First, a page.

Buť (4.) there are other right Eyes and right Hands which we cannot cut off in that Fashion, e. g. if a Father or Mother, an Husband or Wife, one with whom we are inseparably linked in Soa ciety, which perhaps we cannot lawfully forsake, should prove the Occasion or Instrument of our Sin ; in such cases it is sufficient that we lay aside Obedience to that Authority, when it enjoins ill Things, and Compliance with those dear Persons who would ensnare us in evil Practices; preserving fill a superiour Love to God and our Duty, than to any of those Persons.
2. So much for the beloved Persons, whose Society we are to abandon, or at least whose Interest and Authority we are to reject, when they offend us.
Next to the Persons, there are some Things which are apt to ensnare us in evil Courses, that may be resembled to right Eyes and right Hands, for their Dearness and Usefulness to us, which must likewise be pulled out and cut off. I shall give two or three Instances of this, which will make it plain what I mean, and from a due Observation of which, this Doctrine may be eafily applied to all Instances whatsoever.
(1.) One shall be, a Profitable, but Unlawful Trade or Calling, by which a Man makes indeed I, II.
great Gain, but is convinced at the fame Time that it engages him in divers sinful Practices.
(2.) Unlawful Arts and Ways of getting in a lawful Calling. It would be infinite to reckon up
the many fraudulent Customs, which the Love of Gain, and loose Consciences have introduced almost into all Trades and Callings, and these, till parted with, engage Men in such sinful Courses, as prove most pernicious to their Souls.
(3.) The complying out of Interest and against our Conscience, with the sinful Terms of evil Times, or the finful Humours of the Persons, on whom we depend for their Favour and Support.
(4.) The taking Gifts, Rewards or Services, which Byass us in administring either Commutative or Distributive Justice, and engage us either in Sins of Omislion, or Commiffion.
In short, whatever it is that ensnares us in any finful Course or Practice, by any lovely insinuation of Gain, or Honour, or Pleasure; or whatever it is that deters us from our Duty, by any threatning of Loss, Shame, or Pain; though it be as hard to be parted with as a right Eye, or a right Hand, yet must be parted with, if we intend to save our Souls. So much for the Second Thing, I told you was meant, by the plucking out of the right Eye, and cutting off of the right Hand ; namely, the abandoning the Friendship and Conversation of such Persons and the use of such Things, though ever so dear and necessary, as betray us into sinful Courses. And so I go on to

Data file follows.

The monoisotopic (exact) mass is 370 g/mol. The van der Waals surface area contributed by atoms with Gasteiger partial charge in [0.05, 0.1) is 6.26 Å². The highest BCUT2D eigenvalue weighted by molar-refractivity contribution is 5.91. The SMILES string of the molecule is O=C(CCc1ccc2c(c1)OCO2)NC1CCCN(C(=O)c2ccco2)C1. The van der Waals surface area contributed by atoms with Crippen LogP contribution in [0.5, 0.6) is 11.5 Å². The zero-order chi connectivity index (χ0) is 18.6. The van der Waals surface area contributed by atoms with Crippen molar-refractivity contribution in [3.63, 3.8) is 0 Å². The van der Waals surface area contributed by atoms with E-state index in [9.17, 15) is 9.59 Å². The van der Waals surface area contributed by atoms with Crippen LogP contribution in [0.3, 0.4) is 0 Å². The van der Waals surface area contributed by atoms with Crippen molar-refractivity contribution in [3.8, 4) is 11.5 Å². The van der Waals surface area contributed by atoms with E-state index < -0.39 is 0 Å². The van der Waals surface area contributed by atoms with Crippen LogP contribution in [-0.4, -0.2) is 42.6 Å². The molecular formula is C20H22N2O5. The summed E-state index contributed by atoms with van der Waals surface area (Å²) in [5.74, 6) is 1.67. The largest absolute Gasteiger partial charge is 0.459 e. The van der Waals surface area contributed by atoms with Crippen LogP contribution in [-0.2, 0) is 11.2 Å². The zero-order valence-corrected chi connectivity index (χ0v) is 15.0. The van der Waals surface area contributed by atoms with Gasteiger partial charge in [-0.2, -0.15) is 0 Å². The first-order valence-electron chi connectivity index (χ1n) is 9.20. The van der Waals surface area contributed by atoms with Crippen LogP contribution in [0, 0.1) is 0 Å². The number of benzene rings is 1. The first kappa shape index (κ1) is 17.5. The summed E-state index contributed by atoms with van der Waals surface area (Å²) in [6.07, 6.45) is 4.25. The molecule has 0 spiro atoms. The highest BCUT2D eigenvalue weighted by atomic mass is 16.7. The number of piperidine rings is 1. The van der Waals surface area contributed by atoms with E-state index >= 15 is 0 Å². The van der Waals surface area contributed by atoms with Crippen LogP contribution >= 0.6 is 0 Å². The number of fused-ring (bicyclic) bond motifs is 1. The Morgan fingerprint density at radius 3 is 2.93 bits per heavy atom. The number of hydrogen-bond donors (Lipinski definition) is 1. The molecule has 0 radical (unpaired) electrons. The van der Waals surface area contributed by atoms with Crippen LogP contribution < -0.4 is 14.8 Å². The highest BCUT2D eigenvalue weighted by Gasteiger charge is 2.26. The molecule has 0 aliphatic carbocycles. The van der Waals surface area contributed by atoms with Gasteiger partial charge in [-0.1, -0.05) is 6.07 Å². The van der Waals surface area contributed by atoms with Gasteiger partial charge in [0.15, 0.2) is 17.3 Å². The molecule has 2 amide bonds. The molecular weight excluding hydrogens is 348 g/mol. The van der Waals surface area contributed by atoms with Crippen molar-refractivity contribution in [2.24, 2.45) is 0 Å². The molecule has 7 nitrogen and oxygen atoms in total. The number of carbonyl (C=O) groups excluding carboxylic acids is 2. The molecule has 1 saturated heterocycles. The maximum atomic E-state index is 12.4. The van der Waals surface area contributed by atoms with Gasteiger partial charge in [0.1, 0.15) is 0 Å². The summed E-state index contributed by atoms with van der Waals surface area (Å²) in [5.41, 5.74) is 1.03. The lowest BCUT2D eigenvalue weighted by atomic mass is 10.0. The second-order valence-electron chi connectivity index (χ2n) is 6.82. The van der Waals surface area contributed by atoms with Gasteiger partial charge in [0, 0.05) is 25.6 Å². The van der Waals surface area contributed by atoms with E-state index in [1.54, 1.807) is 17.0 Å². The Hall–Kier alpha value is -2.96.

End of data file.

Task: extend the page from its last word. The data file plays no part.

III. The Third Thing which I mentioned as meant by this Advice; namely, the denying of our selves, by laying aside and quitting our Af
fection to all Beloved Sins; which seem as difficult to part with as a right Eye, or a right Hand. In handling of this point I shall do these three Things.
1. I will shew in what respect these Darling Predominant Sins
may be compared to a right Eye, or a right Hand.
2. How apt our Affections to them are to lead us into sinful Courses.
How we are to pluck them out, and cut them
(1.) First then, Darling Predominant Sins may well be compared to a right Eye and a right Hand, upon
this very Account, that they are so dear unto us, and that we set our Hearts so much upon them. I have told you before that the Expression is Figurative; now it is very natural to compare any Thing, that we highly value and dearly love, to such useful and neceffary Members of the Body, as the Eye or Hand, especially the right Eye or right Hand. When God would express his tender care of the People of Israel, he says, He kept them as the Apple of his Eye. Deut, xxxii. 10. And when St Paul would express the great
Love the Galatians once had for him, he says, they would have plucked out their own Eyes, and have given them to him, Gal. iv. 15. And when the Pfalmift would express one dearly beloved by God, he calls him the Man of his right Hand. Let thy Hand be upon the Man of thy right Hand. Pfal. lxxx. 17. And there is nothing more common in our Ordinary Language, than when we would express a huge value for a Thing, to say, I would as foon give one of my Eyes, I would as foon part with my right Hand, as lose it, In this respect